Colourful Conservative Davidson blunts drive for Scottish independence

GETTYVoters said Sturgeon's obsession with independence caused them to vote for other parties

GETTYVoters said Sturgeon's obsession with independence caused them to vote for other parties

The Nicholas Sturgeon led party ended up winning 56 of the 59 seats contested.

"If these numbers are right, it would still represent a majority for the SNP", Mr Mackay said.

"The SNP has emerged as the leading party in Scottish politics once again at Westminster, it's a significant feat for us to have achieved for the second election in succession, but there are clearly issues we have to address as a effect".

The sentiment was also noted by CNN's Nic Robertson.

In nearly every seat in Scotland, Ruth Davidson's party saw its share of the vote increase and the scale of her victories north of the border, despite setbacks down south, saw the Scottish Tory leader declare: "Indyref2 is dead".

Majorities of more than ten thousand won only two years ago crumbled as Labour staged a fight back providing results even those within the party did not expect party.

While the the SNP won almost all available seats in 2015, this was largely because the pro-independence vote rallied behind one party, whereas the Unionist vote was split three ways between Labour, the Conservatives and the Liberal Democrats.

Ms Swinson had held the seat for a decade before being ousted by Mr Nicolson in 2015.

Nicola Sturgeon during an event at the Malmaison Hotel in Edinburgh (Jane Barlow/PA) at all.

Moray, Banff and Buchan, Gordon, Aberdeen South, Aberdeenshire West and Kincardine, Angus, Ochil and South Perthshire, Stirling, East Renfrewshire, Ayr Carrick and Cumnock, Dumfries and Galloway, Berwickshire, Roxburgh and Selkirk.

Her party remains the biggest one north of the border.

Economically pressed voters, once drawn to nationalism in search of a different, left-wing path saw in Jeremy Corbyn the real thing, not the ersatz version.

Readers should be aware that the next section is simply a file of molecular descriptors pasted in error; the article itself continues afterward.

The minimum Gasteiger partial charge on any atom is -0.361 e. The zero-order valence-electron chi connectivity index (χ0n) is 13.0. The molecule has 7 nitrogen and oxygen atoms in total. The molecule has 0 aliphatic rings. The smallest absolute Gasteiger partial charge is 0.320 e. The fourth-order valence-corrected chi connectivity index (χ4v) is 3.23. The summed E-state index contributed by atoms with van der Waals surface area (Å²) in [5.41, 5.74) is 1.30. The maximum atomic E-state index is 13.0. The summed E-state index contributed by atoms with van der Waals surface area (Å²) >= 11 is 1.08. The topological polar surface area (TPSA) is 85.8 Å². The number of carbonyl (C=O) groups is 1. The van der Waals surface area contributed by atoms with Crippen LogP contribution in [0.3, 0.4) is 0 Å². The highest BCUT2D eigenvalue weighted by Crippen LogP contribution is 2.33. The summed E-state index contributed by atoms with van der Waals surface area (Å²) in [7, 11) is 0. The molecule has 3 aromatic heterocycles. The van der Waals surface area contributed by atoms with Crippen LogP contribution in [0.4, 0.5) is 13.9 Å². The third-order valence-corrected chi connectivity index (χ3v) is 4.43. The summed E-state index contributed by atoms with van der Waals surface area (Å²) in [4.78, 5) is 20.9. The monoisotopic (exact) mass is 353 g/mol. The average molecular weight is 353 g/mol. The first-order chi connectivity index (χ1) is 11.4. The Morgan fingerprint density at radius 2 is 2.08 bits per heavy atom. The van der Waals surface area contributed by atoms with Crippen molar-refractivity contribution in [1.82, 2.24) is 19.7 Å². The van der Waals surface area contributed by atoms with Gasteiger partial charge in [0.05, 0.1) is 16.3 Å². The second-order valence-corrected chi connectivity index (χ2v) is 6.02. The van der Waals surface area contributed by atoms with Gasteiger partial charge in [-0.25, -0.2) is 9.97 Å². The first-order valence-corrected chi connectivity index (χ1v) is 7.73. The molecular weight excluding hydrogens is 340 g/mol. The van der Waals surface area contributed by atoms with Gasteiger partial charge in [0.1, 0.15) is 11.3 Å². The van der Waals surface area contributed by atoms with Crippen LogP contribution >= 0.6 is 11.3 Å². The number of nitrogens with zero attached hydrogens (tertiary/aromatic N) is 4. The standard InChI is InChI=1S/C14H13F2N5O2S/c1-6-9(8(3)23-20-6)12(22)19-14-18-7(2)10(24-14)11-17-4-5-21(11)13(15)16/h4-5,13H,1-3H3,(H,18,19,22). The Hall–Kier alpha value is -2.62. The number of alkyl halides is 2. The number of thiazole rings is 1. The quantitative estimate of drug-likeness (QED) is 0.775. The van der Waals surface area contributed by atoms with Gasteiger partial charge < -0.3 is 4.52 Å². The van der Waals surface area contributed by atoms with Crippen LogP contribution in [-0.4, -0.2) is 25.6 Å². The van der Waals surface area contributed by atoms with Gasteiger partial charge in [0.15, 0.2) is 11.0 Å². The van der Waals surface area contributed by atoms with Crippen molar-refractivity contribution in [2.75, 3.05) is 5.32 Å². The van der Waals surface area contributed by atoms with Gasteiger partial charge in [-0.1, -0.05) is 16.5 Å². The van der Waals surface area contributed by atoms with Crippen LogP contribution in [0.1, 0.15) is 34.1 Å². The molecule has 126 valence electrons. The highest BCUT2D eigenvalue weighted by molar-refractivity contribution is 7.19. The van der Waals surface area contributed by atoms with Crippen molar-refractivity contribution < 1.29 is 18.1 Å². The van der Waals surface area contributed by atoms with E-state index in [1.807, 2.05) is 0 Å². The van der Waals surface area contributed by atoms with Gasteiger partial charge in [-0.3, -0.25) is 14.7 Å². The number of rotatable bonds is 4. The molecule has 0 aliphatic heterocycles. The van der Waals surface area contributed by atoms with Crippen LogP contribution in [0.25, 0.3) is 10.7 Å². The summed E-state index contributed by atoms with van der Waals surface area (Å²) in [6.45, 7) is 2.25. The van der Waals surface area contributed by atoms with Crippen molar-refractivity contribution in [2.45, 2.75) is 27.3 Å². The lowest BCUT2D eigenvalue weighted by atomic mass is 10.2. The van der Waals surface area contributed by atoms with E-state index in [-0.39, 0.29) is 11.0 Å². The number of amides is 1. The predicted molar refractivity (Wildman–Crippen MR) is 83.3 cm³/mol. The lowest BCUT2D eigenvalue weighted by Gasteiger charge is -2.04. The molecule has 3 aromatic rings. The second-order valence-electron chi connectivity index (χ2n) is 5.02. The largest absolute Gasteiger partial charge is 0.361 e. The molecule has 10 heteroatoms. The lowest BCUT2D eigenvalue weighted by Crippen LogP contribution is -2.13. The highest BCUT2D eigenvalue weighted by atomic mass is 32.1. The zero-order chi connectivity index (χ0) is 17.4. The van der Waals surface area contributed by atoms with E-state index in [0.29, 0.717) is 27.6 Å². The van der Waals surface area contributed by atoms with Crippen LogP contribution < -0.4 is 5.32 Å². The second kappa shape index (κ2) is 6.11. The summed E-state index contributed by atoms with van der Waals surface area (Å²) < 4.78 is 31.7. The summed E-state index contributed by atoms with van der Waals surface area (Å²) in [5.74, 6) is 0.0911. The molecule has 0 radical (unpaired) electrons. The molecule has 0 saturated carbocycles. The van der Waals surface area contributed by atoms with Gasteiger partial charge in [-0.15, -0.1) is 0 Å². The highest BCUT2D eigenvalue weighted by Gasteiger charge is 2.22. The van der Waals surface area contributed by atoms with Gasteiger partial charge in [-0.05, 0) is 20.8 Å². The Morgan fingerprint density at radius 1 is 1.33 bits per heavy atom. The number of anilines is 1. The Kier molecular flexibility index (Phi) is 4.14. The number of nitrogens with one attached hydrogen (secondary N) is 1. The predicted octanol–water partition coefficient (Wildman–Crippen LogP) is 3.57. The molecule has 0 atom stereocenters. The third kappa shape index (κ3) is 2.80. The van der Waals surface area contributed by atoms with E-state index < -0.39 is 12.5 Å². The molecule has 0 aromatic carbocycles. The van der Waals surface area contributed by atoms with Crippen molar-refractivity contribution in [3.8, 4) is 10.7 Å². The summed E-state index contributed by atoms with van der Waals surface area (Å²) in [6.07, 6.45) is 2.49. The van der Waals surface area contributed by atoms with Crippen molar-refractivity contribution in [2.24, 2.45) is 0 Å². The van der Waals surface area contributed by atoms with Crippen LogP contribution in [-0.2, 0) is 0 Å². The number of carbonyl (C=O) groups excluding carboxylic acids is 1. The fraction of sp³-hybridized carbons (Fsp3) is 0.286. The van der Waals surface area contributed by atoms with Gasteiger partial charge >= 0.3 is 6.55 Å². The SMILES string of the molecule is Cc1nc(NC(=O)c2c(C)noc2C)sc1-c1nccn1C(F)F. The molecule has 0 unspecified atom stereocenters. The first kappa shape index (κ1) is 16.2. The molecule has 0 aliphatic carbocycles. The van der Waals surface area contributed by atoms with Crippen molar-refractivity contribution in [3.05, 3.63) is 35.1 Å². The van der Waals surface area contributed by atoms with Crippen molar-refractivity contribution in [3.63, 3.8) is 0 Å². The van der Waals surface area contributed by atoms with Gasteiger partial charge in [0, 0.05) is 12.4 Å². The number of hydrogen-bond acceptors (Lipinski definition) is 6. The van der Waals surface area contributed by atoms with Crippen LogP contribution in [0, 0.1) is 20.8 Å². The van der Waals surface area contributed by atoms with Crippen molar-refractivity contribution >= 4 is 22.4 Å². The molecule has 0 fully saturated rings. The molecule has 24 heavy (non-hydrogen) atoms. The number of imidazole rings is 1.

Until Thursday's United Kingdom vote, the SNP held 56 out of 59 of Scotland's Westminster seats in parliament - a huge measure of support for the party following a narrow independence referendum defeat in 2014.

The SNP won 36.9 per cent of the votes, a drop of 13.1 since 2015. Since the SNP's vote share was seven percentage points below support for independence, that suggests quite a lot of Yes voters opted for Labour this time around.

The SNP in-fighting broke out after the First Minister said on Friday she wanted to "reflect" on the election result before deciding what to do about her referendum demand.

The Labour party, which used to dominate Scottish politics, was reduced to just one Scottish lawmaker in 2015.

Scottish Labour, meanwhile, surprised even themselves by gaining six seats in an election where they would have been quietly happy to retain the one seat they won at their bad election night in 2015 - Edinburgh South.

Such a result would mark a massive loss of political momentum and a significant blow to the SNP's push for a second referendum on independence from the UK.

Labour and the Liberal Democrats adopted the same message as the Conservatives by concentrating on opposing secession, and all did well on Thursday night.

Conservative Scottish Secretary David Mundell told BBC Scotland: "It's becoming increasingly clear the SNP bubble has burst".